Fake certification program results in confusion and misrepresentation
This story is exclusive to TheGreenWashingBlog.com
Four decades ago, around the time of the first Earth Day, a person wouldn’t think twice about tossing a styrofoam cup in the trash after a single gulp of water. Most people wouldn’t have a notion what they should even think twice about. After all, there’s plenty where that came from.
These days most people are at least vaguely aware that with the casual toss of a styrofoam cup goes an enormous amount of resources. Resources suddenly turned into unyielding waste. Many might still toss the cup, but people are generally smarter about “being green,” for lack of a better phrase, than they were forty years ago.
That’s what makes the National Restaurant Association’s new “Greener Restaurants” program so insidious.
TheGreenWashingBlog has acquired insider information and evidence that show how the National Restaurant Association (NRA) plays on (and hides behind) that increased consumer awareness – to the detriment of both customer and business owner. We will reveal over the next several days how the NRA offers to its members what is essentially a bogus green restaurant certification program. Though the NRA calls it a “recognition” program to deflect the responsibility and integrity of actual certification, we will show how any such distinction is the same as that between green and greenwash.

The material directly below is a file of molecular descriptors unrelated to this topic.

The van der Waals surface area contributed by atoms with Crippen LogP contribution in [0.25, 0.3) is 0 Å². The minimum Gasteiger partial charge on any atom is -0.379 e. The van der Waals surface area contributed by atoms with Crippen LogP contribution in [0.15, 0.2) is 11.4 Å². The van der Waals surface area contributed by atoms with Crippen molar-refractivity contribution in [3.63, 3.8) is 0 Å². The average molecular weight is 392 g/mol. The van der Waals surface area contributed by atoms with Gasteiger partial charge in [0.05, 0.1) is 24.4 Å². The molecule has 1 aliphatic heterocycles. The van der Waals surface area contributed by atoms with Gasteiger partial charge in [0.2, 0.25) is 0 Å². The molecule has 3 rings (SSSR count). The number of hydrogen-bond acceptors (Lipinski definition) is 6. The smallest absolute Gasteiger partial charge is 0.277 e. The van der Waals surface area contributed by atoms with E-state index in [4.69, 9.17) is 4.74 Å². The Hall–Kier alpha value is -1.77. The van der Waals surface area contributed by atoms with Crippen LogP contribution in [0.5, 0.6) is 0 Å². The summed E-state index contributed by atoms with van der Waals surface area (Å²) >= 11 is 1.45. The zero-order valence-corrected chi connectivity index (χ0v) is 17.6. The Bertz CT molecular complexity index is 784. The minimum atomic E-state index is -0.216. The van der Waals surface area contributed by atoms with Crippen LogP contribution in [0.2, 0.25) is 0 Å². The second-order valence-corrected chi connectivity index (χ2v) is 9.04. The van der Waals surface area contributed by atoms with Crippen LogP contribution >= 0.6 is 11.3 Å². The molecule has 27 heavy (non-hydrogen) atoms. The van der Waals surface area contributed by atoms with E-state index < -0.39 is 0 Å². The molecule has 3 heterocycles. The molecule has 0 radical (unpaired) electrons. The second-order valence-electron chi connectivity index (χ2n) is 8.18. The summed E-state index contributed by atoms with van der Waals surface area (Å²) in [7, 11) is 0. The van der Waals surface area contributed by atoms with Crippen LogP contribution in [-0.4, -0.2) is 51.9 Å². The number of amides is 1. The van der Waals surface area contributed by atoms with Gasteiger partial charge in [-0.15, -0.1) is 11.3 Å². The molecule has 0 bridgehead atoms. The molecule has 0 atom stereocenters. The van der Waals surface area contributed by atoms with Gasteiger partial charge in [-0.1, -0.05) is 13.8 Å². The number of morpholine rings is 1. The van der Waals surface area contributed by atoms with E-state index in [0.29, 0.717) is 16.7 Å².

With no benchmarks or verifiable standards this is a program that allows both unscrupulous and well-meaning restaurant owners to claim adherence to sustainability practices in their business, and to display that claim to the public. The scheme muddies the waters between what is green and what is greenwash, leaving the diner hoping to patronize a verified sustainably-run establishment out in the cold. It’s hit or miss at best because all it really takes to be endorsed by the National Restaurant Association as a “greener restaurant” is green. Money. Cold, hard cash.
And it all starts with exactly the right message…
Pushing the right emotional buttons
If you’re concerned about sustainability issues and making greener choices, you’ll probably appreciate the following video. It says all the right things and makes all the right points.
If you’re a little on the fence over whether all the “green” stuff is just a fad or worth the time (and money), the video might convince you otherwise.
It’s a pretty slick video. It’s where it ultimately leads that is the problem, and is where the journey begins. But like that styrofoam cup (which we will visit again later in this story), the spirit of the message the video conveys will soon be tossed aside and turned against itself in a cynical attempt to turn green into greenwash.
Tomorrow we’ll dig into how the program works.